Pitches & Planes¶
In the 3D modeller, floors and ceilings can have a slope applied. We refer to the these slopes/pitches as planes.
There are a number of ways to create and apply planes in the 3D modeller:
Adjusting wall heights
Adjusting join heights
Creating a 3D plane & applying it via the select tools
For simple slopes, the easiest way to create a pitched roof/floor is by adjusting the wall or join heights.
For more complex slopes where you may wish to apply the same plane to a number of surfaces, the 3rd option is best as you can save the plane for use on multiple ceiling/floor elements.
All slopes in the 3D modeller must be planar.
This essentially means slopes must be ‘flat’. If you want to create a curved roof, you’ll need to use a number of flat planes to achieve the effect:
Adjusting Wall Heights¶
A simple way of creating a sloped roof is to adjust the height of one or more of the walls that makes up a space:
To do this, use the select wall tool in the model section of the ribbon. Right click on the selected wall, and select height.
This results in the entire roof element being sloped:
If you wanted to create a suspended ceiling, you would need to create another Storey above the current floor.
You can also set the floor height in the same way:
If you change the height of walls in the middle of a space, the 3D modeller will automatically apply multiple planes to achieve the desired effect:
Adjusting Join Heights¶
Another simple way to create sloped surfaces is to adjust the height of a join:
To do this, use the select join tool in the model section of the ribbon.
You can also slope floors in the same way:
You can also create planes in a more explicit way. These planes can then be applied to any number of surfaces, and extend throughout the 3D model:
In the above, one plane was created and applied to two different ceiling elements. The dotted grey line illustrates how the plane extends. It can also extend horizontally:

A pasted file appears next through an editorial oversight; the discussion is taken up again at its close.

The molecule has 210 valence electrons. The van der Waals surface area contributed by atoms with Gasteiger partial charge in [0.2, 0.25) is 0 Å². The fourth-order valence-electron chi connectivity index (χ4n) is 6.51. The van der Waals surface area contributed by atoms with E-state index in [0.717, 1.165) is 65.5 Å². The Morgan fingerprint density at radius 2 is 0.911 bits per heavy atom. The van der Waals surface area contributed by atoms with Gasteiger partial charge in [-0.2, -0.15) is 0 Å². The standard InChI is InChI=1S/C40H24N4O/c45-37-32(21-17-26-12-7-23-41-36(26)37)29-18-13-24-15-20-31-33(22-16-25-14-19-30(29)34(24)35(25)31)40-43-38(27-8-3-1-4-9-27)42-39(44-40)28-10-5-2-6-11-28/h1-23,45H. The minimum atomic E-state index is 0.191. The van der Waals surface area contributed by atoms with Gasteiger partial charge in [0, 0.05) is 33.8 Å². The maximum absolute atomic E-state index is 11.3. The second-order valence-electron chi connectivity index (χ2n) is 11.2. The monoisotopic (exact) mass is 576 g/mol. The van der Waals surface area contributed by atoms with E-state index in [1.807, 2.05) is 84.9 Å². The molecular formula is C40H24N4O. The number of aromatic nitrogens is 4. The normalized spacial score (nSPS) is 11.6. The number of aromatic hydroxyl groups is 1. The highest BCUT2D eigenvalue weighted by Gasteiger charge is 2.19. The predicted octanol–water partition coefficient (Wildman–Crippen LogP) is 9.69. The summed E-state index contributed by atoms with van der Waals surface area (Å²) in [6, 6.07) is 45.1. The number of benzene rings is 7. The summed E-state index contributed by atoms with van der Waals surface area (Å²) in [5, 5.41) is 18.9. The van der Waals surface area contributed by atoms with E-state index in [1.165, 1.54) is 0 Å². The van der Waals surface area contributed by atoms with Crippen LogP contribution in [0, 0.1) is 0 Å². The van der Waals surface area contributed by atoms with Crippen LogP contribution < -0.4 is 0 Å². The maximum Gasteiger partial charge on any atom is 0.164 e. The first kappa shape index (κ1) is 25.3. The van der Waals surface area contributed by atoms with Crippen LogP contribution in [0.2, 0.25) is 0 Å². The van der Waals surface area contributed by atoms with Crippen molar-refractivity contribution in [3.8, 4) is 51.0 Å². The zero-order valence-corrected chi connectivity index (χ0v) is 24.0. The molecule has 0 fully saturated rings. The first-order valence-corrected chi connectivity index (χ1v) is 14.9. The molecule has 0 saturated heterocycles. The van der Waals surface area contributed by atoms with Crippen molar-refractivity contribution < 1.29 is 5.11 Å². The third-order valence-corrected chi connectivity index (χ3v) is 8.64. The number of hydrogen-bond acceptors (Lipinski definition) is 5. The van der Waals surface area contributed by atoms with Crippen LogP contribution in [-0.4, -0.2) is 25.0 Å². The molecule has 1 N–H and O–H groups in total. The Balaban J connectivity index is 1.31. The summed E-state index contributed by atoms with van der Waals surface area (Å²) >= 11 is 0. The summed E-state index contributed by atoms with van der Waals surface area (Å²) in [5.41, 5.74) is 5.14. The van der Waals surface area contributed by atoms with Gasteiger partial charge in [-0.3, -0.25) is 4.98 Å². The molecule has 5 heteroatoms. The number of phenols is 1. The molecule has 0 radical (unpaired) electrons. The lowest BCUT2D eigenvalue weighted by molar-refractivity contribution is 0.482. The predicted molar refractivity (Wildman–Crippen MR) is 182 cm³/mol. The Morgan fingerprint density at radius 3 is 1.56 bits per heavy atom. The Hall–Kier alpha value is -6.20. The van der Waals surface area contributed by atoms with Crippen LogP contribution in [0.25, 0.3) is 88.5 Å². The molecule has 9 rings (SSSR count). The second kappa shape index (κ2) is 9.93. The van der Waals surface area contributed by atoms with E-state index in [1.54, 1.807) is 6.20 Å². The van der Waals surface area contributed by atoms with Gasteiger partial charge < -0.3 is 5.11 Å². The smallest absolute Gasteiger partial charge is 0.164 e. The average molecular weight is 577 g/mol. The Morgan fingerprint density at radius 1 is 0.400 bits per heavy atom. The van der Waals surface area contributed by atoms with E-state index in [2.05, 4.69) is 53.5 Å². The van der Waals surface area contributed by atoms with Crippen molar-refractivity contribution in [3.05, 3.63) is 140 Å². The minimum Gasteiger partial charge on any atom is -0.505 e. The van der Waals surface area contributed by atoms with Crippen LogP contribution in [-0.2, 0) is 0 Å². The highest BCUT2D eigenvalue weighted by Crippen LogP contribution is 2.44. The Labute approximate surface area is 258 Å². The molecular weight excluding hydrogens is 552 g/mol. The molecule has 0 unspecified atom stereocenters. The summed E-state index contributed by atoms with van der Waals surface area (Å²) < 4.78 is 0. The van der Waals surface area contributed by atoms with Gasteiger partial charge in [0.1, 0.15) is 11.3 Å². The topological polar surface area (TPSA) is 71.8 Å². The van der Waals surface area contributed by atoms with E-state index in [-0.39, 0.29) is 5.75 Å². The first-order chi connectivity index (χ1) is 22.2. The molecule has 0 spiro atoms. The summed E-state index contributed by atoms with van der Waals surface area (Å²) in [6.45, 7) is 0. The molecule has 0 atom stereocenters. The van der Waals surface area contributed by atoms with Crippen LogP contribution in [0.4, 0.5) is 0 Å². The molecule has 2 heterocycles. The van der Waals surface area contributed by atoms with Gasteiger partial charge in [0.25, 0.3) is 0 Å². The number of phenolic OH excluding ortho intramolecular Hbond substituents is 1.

There are several ways to define a new plane:
By 3D surfaces
To create a plane by points, first use the select join tool to select 3 joins that lay on the desired plane.
To select multiple joins, hold the ctrl key on the keyboard when clicking.
You can then specify the heights of those points on the new plane, and give the plane a name.
If you already have a saved plane, you can create another plane with the same inclination as the saved plane, but with a different offset:
Here, both the floor and the ceiling elements have planes applied. One is offset perpendicular to the other.
Creating a plane by offset is very useful when drawing PV panels.
To create a plane by offset, click model >> 3D Planes >> By offset in the ribbon:
You can then select the plane you wish to create an offset plane from, and enter the perpendicular offset distance:
The perpendicular offset can be positive or negative.
If you are trying to create a plane with a very specific inclination (angle), you can specify the angle directly rather than having to work out which join/wall heights will achieve that angle.
To create a wall by inclination, first select a wall using the select wall tool.
Then press the By Inclination button in the 3D Planes section of the ribbon:
The height wrt (with-respect-to) box corresponds to the relative height at which the plane should start:
The left space has a height with respect to the ground storey of 3m, whereas the right space has a ceiling with the height set to 0m. Both have an angle of 30°.
The direction the plane extends in is determined by the orientation of the selected wall when the by inclination button is pressed:
By 3D Surface¶
If you have imported 3D geometry from a gbXML model or a 3D DWG, you can create a plane from that imported geometry.
This is useful when you wish to create a plane with the same properties as an imported one.
To create a plane by 3D surface, use the select space tool in a 3D view:
Once you’ve created a 3D plane, you can apply it to the ceiling or floor of a space using the select space tool.
First, select the space, then right click and select height:
You can then apply the plane to the ceiling via the Ceiling Height tab:
The same applies to the Floor Height tab.
The Intersect Planes option draws null walls at the point where two planes would meet:
After using the intersect planes option:
You can see the null wall has been automatically created representing the intersection point.
To use this tool, select two spaces which have a plane applied and click intersect planes:
Select the two planes you wish to intersect and press ok. The intersection null will be created on the selected places where the intersection occurs.
The intersect planes option is very useful when creating dormer windows. For more information, see Dormer Windows.